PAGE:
3 Ways Clinicians Are Promoting Post-Care Patient Health

Ever since the days of Florence Nightingale, nurses have come to be known for their spirit of compassion and caretaking. Even today, a recent Gallup poll suggested that nursing continues to be the most trusted profession in the U.S., with 84% of respondents placing a high level of trust in them. Nurses have a unique ability to connect with patients, sometimes at their most vulnerable, and build rapport with them that lasts long after their interactions.

And while these interactions are meaningful on their own, they also open the door for nurses to build lasting relationships that allow them to check-in with patients and encourage them to follow their health plans long after they leave the hospital or doctor’s office. Below are 3 ways nurse leaders can support their nurses as they work on the frontlines to improve patient health throughout the care continuum:

  1. Providing nutritional resources and education to patients. In addition to in-person nutritional education, clinicians can also provide external resources for patients to refer to through online portals and telemedicine communications.
  2. Automated check-ins. Many telehealth systems have the capability to send automated emails and post-care surveys to patients, allowing them to check-in on their progress and monitor whether or not they are following their health plans. Two forms of automated check-ins are:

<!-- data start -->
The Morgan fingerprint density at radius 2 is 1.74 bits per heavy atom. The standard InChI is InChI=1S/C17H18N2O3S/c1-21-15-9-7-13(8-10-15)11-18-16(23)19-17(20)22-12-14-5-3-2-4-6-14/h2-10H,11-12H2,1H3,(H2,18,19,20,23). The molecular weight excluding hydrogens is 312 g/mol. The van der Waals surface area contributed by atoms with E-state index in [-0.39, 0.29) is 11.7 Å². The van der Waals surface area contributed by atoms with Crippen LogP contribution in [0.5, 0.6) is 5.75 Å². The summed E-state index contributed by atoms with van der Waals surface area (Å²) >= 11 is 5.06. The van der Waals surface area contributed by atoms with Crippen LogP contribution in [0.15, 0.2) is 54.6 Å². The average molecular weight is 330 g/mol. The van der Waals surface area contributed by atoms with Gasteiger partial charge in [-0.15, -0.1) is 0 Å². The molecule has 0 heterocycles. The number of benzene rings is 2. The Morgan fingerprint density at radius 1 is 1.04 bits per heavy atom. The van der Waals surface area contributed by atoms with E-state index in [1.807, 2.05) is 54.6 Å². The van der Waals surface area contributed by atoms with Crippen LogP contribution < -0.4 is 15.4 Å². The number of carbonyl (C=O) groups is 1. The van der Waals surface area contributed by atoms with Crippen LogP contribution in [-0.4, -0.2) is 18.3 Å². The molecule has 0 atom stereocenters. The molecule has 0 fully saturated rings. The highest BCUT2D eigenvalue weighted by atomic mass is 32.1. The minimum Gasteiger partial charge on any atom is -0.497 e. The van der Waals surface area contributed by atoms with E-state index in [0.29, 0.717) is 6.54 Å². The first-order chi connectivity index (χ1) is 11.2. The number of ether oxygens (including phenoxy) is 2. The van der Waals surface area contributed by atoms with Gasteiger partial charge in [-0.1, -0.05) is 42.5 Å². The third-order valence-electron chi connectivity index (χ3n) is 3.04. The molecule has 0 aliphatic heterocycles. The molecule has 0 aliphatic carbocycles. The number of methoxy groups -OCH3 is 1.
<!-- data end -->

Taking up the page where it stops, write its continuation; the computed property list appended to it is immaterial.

• Remote health monitoring surveys which can provide visibility to any troublesome symptoms patients might be experiencing and allow clinicians the opportunity to touch base with them in a time and cost-efficient way. 
    • Post-discharge surveys can be administered 1-2 days after a patient is discharged and allow clinicians the opportunity to ask patients a variety of questions. 
  3. Encouraging patients to become their own healthcare advocates. By providing patients with the right resources, clinicians can help enable patients to improve their health IQ and take a proactive approach to their long-term health goals that they otherwise might not do on their own. Patients who are reminded to come in for regular check-ins or have the ability to ask their healthcare providers questions through online portals are well-positioned to take their health seriously and become their own healthcare advocates.

To learn more, click here. If you are interested in learning more about healthcare leadership, visit our website to speak with a recruiter today. Or, follow us on LinkedIn to receive updates about our hot jobs. 

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